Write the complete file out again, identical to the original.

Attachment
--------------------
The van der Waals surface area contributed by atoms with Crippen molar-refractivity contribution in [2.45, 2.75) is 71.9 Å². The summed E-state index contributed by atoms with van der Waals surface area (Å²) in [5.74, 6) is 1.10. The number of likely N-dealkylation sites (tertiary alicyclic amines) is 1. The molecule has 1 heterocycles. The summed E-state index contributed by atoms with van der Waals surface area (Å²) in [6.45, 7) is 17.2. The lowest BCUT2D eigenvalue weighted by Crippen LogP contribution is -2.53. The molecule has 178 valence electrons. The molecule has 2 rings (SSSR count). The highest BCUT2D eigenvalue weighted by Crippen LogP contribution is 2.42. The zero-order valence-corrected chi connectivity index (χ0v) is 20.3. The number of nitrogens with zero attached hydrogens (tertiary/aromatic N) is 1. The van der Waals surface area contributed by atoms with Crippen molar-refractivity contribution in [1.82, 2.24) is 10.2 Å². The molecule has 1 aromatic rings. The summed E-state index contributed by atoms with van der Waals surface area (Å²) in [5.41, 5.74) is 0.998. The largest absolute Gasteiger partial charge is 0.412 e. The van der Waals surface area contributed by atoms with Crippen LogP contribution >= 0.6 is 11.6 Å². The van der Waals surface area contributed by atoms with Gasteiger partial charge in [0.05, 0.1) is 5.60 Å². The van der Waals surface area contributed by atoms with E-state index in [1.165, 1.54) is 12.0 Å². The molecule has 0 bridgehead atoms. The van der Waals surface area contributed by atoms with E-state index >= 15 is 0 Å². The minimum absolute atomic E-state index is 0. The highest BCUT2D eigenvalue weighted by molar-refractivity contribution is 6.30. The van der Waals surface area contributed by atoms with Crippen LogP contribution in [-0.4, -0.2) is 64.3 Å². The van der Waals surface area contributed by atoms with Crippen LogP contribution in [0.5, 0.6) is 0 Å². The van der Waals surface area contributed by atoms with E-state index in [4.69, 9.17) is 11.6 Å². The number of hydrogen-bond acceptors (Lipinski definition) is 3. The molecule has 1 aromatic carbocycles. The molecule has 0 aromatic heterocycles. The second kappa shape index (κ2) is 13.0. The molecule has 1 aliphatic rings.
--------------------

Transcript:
The van der Waals surface area contributed by atoms with Crippen molar-refractivity contribution in [2.45, 2.75) is 71.9 Å². The summed E-state index contributed by atoms with van der Waals surface area (Å²) in [5.74, 6) is 1.10. The number of likely N-dealkylation sites (tertiary alicyclic amines) is 1. The molecule has 1 heterocycles. The summed E-state index contributed by atoms with van der Waals surface area (Å²) in [6.45, 7) is 17.2. The lowest BCUT2D eigenvalue weighted by Crippen LogP contribution is -2.53. The molecule has 178 valence electrons. The molecule has 2 rings (SSSR count). The highest BCUT2D eigenvalue weighted by Crippen LogP contribution is 2.42. The zero-order valence-corrected chi connectivity index (χ0v) is 20.3. The number of nitrogens with zero attached hydrogens (tertiary/aromatic N) is 1. The van der Waals surface area contributed by atoms with Crippen molar-refractivity contribution in [1.82, 2.24) is 10.2 Å². The molecule has 1 aromatic rings. The summed E-state index contributed by atoms with van der Waals surface area (Å²) in [5.41, 5.74) is 0.998. The largest absolute Gasteiger partial charge is 0.412 e. The van der Waals surface area contributed by atoms with Crippen LogP contribution >= 0.6 is 11.6 Å². The van der Waals surface area contributed by atoms with Gasteiger partial charge in [0.05, 0.1) is 5.60 Å². The van der Waals surface area contributed by atoms with E-state index in [1.165, 1.54) is 12.0 Å². The molecule has 0 bridgehead atoms. The van der Waals surface area contributed by atoms with E-state index >= 15 is 0 Å². The minimum absolute atomic E-state index is 0. The highest BCUT2D eigenvalue weighted by molar-refractivity contribution is 6.30. The van der Waals surface area contributed by atoms with Crippen LogP contribution in [-0.4, -0.2) is 64.3 Å². The van der Waals surface area contributed by atoms with Crippen LogP contribution in [0.5, 0.6) is 0 Å². The van der Waals surface area contributed by atoms with E-state index in [4.69, 9.17) is 11.6 Å². The number of hydrogen-bond acceptors (Lipinski definition) is 3. The molecule has 1 aromatic carbocycles. The molecule has 0 aromatic heterocycles. The second kappa shape index (κ2) is 13.0. The molecule has 1 aliphatic rings.